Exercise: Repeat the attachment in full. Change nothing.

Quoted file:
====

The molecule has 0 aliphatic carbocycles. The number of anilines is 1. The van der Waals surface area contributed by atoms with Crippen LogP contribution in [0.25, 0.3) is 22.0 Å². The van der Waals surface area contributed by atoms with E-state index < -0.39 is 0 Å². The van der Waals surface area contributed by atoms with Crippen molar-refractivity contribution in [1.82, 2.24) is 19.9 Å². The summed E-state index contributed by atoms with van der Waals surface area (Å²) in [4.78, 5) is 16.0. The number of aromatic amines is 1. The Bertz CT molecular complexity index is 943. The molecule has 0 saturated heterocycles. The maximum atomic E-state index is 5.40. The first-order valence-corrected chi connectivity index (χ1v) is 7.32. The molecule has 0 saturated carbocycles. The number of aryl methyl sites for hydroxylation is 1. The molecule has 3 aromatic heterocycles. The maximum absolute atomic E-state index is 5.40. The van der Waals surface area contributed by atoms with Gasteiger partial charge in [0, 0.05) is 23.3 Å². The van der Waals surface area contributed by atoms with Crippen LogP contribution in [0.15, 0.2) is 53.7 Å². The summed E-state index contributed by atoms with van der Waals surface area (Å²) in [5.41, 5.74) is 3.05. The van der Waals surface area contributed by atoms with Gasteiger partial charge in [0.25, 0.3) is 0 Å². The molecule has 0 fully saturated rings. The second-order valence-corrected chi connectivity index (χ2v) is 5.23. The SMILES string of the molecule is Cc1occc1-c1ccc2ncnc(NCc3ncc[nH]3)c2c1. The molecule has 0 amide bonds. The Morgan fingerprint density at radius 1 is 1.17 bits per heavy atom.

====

The molecule has 0 aliphatic carbocycles. The number of anilines is 1. The van der Waals surface area contributed by atoms with Crippen LogP contribution in [0.25, 0.3) is 22.0 Å². The van der Waals surface area contributed by atoms with E-state index < -0.39 is 0 Å². The van der Waals surface area contributed by atoms with Crippen molar-refractivity contribution in [1.82, 2.24) is 19.9 Å². The summed E-state index contributed by atoms with van der Waals surface area (Å²) in [4.78, 5) is 16.0. The number of aromatic amines is 1. The Bertz CT molecular complexity index is 943. The molecule has 0 saturated heterocycles. The maximum atomic E-state index is 5.40. The first-order valence-corrected chi connectivity index (χ1v) is 7.32. The molecule has 0 saturated carbocycles. The number of aryl methyl sites for hydroxylation is 1. The molecule has 3 aromatic heterocycles. The maximum absolute atomic E-state index is 5.40. The van der Waals surface area contributed by atoms with Gasteiger partial charge in [0, 0.05) is 23.3 Å². The van der Waals surface area contributed by atoms with Crippen LogP contribution in [0.15, 0.2) is 53.7 Å². The summed E-state index contributed by atoms with van der Waals surface area (Å²) in [5.41, 5.74) is 3.05. The van der Waals surface area contributed by atoms with Gasteiger partial charge in [0.25, 0.3) is 0 Å². The molecule has 0 fully saturated rings. The second-order valence-corrected chi connectivity index (χ2v) is 5.23. The SMILES string of the molecule is Cc1occc1-c1ccc2ncnc(NCc3ncc[nH]3)c2c1. The molecule has 0 amide bonds. The Morgan fingerprint density at radius 1 is 1.17 bits per heavy atom.